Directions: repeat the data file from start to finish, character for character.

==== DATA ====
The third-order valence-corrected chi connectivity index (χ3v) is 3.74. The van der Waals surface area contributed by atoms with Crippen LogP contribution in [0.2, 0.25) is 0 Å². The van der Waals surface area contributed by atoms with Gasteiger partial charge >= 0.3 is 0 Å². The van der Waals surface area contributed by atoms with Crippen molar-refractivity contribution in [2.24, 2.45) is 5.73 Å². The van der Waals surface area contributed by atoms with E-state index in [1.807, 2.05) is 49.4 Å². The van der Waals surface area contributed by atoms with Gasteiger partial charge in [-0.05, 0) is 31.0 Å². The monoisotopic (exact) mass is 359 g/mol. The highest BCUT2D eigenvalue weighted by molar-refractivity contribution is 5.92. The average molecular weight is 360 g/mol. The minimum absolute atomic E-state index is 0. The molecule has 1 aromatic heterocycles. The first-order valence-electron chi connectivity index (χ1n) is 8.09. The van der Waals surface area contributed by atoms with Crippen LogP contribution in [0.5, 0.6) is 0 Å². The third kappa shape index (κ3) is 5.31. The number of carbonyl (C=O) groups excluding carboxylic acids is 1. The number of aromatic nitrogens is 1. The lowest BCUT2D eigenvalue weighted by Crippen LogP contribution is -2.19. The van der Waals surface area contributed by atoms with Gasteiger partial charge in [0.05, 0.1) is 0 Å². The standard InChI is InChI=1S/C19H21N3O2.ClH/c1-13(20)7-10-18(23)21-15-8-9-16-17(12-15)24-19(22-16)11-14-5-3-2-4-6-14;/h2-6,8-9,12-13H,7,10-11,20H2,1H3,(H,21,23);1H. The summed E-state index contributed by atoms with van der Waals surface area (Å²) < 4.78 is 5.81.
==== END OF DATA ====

The third-order valence-corrected chi connectivity index (χ3v) is 3.74. The van der Waals surface area contributed by atoms with Crippen LogP contribution in [0.2, 0.25) is 0 Å². The van der Waals surface area contributed by atoms with Gasteiger partial charge >= 0.3 is 0 Å². The van der Waals surface area contributed by atoms with Crippen molar-refractivity contribution in [2.24, 2.45) is 5.73 Å². The van der Waals surface area contributed by atoms with E-state index in [1.807, 2.05) is 49.4 Å². The van der Waals surface area contributed by atoms with Gasteiger partial charge in [-0.05, 0) is 31.0 Å². The monoisotopic (exact) mass is 359 g/mol. The highest BCUT2D eigenvalue weighted by molar-refractivity contribution is 5.92. The average molecular weight is 360 g/mol. The minimum absolute atomic E-state index is 0. The molecule has 1 aromatic heterocycles. The first-order valence-electron chi connectivity index (χ1n) is 8.09. The van der Waals surface area contributed by atoms with Crippen LogP contribution in [0.5, 0.6) is 0 Å². The third kappa shape index (κ3) is 5.31. The number of carbonyl (C=O) groups excluding carboxylic acids is 1. The number of aromatic nitrogens is 1. The lowest BCUT2D eigenvalue weighted by Crippen LogP contribution is -2.19. The van der Waals surface area contributed by atoms with Gasteiger partial charge in [0.05, 0.1) is 0 Å². The standard InChI is InChI=1S/C19H21N3O2.ClH/c1-13(20)7-10-18(23)21-15-8-9-16-17(12-15)24-19(22-16)11-14-5-3-2-4-6-14;/h2-6,8-9,12-13H,7,10-11,20H2,1H3,(H,21,23);1H. The summed E-state index contributed by atoms with van der Waals surface area (Å²) < 4.78 is 5.81.